Thursday, November 7, 2019

Web-Based Training May Increase Residents’ Treatment of Patients for Tobacco Use

Psychiatry residents were more likely to advise patients on tobacco use disorder and provide treatment after completing an online training course, according to a study published in Psychiatric Services in Advance.

Though tobacco use accounts for half of all deaths of individuals with mental illness or substance use disorder, “educational opportunities for psychiatrists and residents remain limited,” wrote Jill Williams, M.D., of Rutgers-Robert Wood Johnson Medical School in New Jersey and colleagues. The data suggest “that an online training opportunity, especially early in residency, may increase knowledge about tobacco use disorder and, more importantly, increase the frequency of behaviors likely to result in reduced tobacco use in the vulnerable populations these residents will treat,” they noted.

U.S. psychiatry residency program directors provided the researchers with the email addresses of current psychiatry residents; participation was not required. A total of 199 residents completed surveys that evaluated their attitudes toward tobacco treatment practices (such as monitoring patients' progress in attempting to quit and prescribing tobacco treatment medications) and estimated how frequently they applied such practices.

The residents then viewed three one-hour webinars on tobacco treatment, which covered topics such as the prevalence and consequences of tobacco use disorder among individuals with behavioral health conditions, as well as counseling strategies and pharmacological treatments. Of the 152 participants who completed the online course, 89 completed a follow-up assessment three months later.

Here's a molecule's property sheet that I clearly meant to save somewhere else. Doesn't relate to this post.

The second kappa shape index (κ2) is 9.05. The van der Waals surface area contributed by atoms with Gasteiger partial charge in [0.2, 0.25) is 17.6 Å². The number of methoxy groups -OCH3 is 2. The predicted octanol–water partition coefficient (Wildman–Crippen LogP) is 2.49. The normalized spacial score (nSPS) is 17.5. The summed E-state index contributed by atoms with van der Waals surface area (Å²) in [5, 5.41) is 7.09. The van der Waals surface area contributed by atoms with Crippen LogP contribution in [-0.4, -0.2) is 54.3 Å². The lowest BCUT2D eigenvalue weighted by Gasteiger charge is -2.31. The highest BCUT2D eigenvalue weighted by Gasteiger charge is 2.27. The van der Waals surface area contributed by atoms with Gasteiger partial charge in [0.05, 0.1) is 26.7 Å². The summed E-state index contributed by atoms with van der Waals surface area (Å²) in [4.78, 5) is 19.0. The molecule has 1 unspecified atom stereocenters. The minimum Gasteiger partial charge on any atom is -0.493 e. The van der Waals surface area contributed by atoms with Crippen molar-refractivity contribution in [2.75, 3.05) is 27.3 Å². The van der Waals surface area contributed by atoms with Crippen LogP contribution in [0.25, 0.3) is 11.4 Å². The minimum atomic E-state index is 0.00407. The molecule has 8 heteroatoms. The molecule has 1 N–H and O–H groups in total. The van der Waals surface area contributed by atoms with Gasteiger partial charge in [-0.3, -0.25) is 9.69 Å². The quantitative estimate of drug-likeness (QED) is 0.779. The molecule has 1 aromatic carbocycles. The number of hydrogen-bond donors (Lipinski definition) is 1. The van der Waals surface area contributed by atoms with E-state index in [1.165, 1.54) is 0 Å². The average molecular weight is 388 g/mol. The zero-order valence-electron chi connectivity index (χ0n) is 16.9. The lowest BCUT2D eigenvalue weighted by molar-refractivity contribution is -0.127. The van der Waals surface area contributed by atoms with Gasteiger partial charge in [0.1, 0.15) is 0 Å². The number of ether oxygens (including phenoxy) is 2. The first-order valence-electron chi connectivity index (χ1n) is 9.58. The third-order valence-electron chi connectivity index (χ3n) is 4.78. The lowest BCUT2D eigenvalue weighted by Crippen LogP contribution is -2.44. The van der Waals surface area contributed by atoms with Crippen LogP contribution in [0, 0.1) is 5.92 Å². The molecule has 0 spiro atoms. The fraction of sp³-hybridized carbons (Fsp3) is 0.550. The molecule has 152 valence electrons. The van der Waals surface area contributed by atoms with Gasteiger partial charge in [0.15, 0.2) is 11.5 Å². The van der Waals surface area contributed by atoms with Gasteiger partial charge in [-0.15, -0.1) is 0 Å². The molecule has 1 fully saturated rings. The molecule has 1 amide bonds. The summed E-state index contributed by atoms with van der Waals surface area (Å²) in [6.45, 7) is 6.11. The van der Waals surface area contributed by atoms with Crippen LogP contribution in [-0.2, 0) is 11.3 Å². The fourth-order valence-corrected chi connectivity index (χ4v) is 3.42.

There was “considerable variability” in residents’ ratings of tobacco treatment practices at baseline, the authors reported. Asking patients about their smoking status was the most highly reported treatment practice, with 47% of residents always asking, and 44% usually asking. Others, such as prescribing tobacco treatment medications or arranging follow-up visits to address smoking, were reported less frequently.

In the three-month follow-up, however, “[r]esidents reported a significant increase in their use of nine of the 12 tobacco treatment practices,” Williams and colleagues wrote. The findings include the following:

  • Residents who said they always assess patients’ willingness to quit smoking increased from 15% at baseline to 23% at follow-up.
  • Residents who said they usually refer patients who smoke to others for appropriate cessation treatment increased from 18% to 36%.
  • Residents who said they usually refer smokers to a telephone cessation service like Quitline increased from 8% to 19%.

The authors found that residents who were earlier in their training (first- and second-year residents) were more likely to change their tobacco treatment practices than third- through fifth-year residents. “This finding may imply that educational efforts are more effective before residents have solidified their practice patterns, even though junior residents have less control over their own practice.”

For related information, see the Psychiatric News article “Psychiatrists Hold Key for Helping Patients Quit Tobacco.”

(Image: iStock/jacoblund)

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